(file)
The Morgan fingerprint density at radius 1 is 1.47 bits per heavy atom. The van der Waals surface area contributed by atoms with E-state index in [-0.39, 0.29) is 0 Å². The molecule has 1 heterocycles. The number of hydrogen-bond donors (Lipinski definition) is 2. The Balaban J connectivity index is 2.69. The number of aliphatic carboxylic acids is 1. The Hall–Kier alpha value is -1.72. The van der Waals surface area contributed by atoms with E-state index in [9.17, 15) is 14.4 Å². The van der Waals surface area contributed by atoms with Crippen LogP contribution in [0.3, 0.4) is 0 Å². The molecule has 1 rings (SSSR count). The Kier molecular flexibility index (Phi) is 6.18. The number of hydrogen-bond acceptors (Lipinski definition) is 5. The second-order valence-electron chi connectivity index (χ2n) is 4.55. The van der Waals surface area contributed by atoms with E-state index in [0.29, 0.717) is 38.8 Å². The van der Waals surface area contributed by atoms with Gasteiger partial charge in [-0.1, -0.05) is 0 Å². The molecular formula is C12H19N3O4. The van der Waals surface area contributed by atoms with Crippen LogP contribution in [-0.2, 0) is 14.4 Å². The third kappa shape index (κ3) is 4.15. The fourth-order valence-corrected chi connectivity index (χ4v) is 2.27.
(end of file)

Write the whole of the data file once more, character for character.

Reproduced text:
The Morgan fingerprint density at radius 1 is 1.47 bits per heavy atom. The van der Waals surface area contributed by atoms with E-state index in [-0.39, 0.29) is 0 Å². The molecule has 1 heterocycles. The number of hydrogen-bond donors (Lipinski definition) is 2. The Balaban J connectivity index is 2.69. The number of aliphatic carboxylic acids is 1. The Hall–Kier alpha value is -1.72. The van der Waals surface area contributed by atoms with E-state index in [9.17, 15) is 14.4 Å². The van der Waals surface area contributed by atoms with Crippen LogP contribution in [0.3, 0.4) is 0 Å². The molecule has 1 rings (SSSR count). The Kier molecular flexibility index (Phi) is 6.18. The number of hydrogen-bond acceptors (Lipinski definition) is 5. The second-order valence-electron chi connectivity index (χ2n) is 4.55. The van der Waals surface area contributed by atoms with E-state index in [0.29, 0.717) is 38.8 Å². The van der Waals surface area contributed by atoms with Gasteiger partial charge in [-0.1, -0.05) is 0 Å². The molecular formula is C12H19N3O4. The van der Waals surface area contributed by atoms with Crippen LogP contribution in [-0.2, 0) is 14.4 Å². The third kappa shape index (κ3) is 4.15. The fourth-order valence-corrected chi connectivity index (χ4v) is 2.27.